Stock rally bites the dust
Monday, November 15, 2021 4:55 PM

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After posting gains nearly all day, U.S. stocks tumbled at the session's close Monday, as investors remain jittery during a week with a full economic calendar.

The Dow Jones Industrials lost some of its initial gains throughout the afternoon, but still finished ahead 9.39 points to 11,202. The S&P 500 deducted 1.46 to 1,197.75. The tech-rich Nasdaq Composite Index ended 4.39 points in the red at 2,513.82.

Early in the session, investors welcomed news from Caterpillar that it planned to acquire mining equipment company Bucyrus International. A strong retail sales report also gave stocks a boost at the get-go.

But stocks struggled to hold on to those gains toward the closing bell, as investors gear up for more economic data due out later this week. Tuesday brings reports on industrial production and the latest Producer Price Index, an important reading on the price of goods at the wholesale level.

Meanwhile, worries about a sovereign debt crisis in Europe are once again bubbling to the surface, after the Group of 20 meeting of world leaders last week revived jitters about the global economy. And Irish debt continues to be a sore point, even as the country's government insists that it will not need a bailout.

Stocks ended on a sour note last week, as concerns about the global economy took centre stage. All three major indexes closed with their worst weekly declines in three months.

Economically speaking, a government report released before the market's open revealed good news for retailers heading into the holiday shopping season. Retail sales increased 1.2% in October

But two other economic reports were less upbeat, and could be holding stocks back from climbing more.

Investors cautiously looked to a bigger-than-expected rise in inventories at U.S. businesses in September as a sign that demand is not keeping up with supply. Inventories increased 0.9% from the prior month, higher than the 0.6% increase economists had been expecting.

A separate report on manufacturing in the New York area indicated that activity declined in early November from the month before.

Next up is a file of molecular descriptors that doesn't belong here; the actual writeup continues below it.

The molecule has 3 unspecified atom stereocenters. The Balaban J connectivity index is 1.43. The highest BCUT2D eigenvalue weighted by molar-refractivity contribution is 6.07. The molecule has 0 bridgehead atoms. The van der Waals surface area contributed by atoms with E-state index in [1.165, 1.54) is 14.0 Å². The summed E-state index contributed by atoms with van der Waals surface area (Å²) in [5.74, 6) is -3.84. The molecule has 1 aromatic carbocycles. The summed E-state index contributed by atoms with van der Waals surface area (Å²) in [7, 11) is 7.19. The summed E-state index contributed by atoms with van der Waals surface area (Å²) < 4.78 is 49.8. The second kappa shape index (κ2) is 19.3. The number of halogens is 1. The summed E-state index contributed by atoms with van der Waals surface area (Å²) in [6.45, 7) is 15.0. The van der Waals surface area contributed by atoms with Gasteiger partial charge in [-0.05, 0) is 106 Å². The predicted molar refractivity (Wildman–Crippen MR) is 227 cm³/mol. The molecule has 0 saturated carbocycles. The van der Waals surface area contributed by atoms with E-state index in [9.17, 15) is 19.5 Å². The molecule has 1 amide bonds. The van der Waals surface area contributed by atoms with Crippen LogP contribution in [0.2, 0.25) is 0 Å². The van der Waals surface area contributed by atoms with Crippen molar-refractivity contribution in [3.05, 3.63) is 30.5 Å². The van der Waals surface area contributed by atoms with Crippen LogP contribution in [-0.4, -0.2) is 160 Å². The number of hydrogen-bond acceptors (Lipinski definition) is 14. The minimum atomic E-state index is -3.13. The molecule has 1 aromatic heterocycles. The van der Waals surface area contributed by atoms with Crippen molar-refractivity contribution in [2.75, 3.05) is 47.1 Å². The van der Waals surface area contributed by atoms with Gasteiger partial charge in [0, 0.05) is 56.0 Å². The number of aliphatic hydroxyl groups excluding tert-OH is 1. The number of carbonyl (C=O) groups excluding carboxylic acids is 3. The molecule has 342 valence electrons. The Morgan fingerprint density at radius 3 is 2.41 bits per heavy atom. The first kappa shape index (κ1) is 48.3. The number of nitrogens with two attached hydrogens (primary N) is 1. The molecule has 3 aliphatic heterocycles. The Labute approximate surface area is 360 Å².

For the first time since mid-2009, the general business conditions index fell below zero -- declining 27 points to -11.1. New orders also registered a sharp decline, the New York Fed said.

After the bell, Nordstrom reported third-quarter earnings of 53 cents U.S. per share, slightly better than the 52 cents per share analysts were expecting. Nordstrom shares rose 1% in after-hours trading.

Earlier in the day, Caterpillar announced its plans to buy mining equipment giant Bucyrus International in a deal valued at $7.6 billion U.S. The price per share is valued at a 32% premium to Bucyrus' share price as of Friday. Shares of Caterpillar edged up 1%, while Bucyrus's stock rose 29%.

The deal lifted stocks of other mining equipment manufacturers, driving shares of Joy Global Inc. up 7.5%, while shares of Terex Corp. rose 2.9%

Shares of Ford Motor Co rose 4.3% as rival automaker General Motors Co. prepares to price its initial public offering on Nov. 17.

Data-storage company EMC Corp. announced it will purchase Isilon Systems Inc. for $2.25 billion U.S., increasing its competitiveness in the cloud computing sphere. Shares of EMC fell 1.2% and Isilon stock rose 28.5%.

Lowe's reported quarterly results early Monday morning. The home improvement retailer said it earned 29 cents per share, falling short of analysts' expectations by one cent per share. Sales rose to $11.6 billion U.S.

The company said its earnings were hamstrung by overall sluggishness in the economy, and that uncertainty in employment and housing continue to pressure the industry. Lowe's shares fell 1.1%.

The price on the benchmark 10-year U.S. Treasury dropped, pushing the yield up to 2.91% from 2.76% late Friday. Treasury prices and yields move in opposite directions.

Oil was off $3.13 a barrel to $84.66 U.S. The price of an ounce of gold fell $9.76 cents to $1,359.95 U.S.

(Source: )
(Source: Quotemedia)


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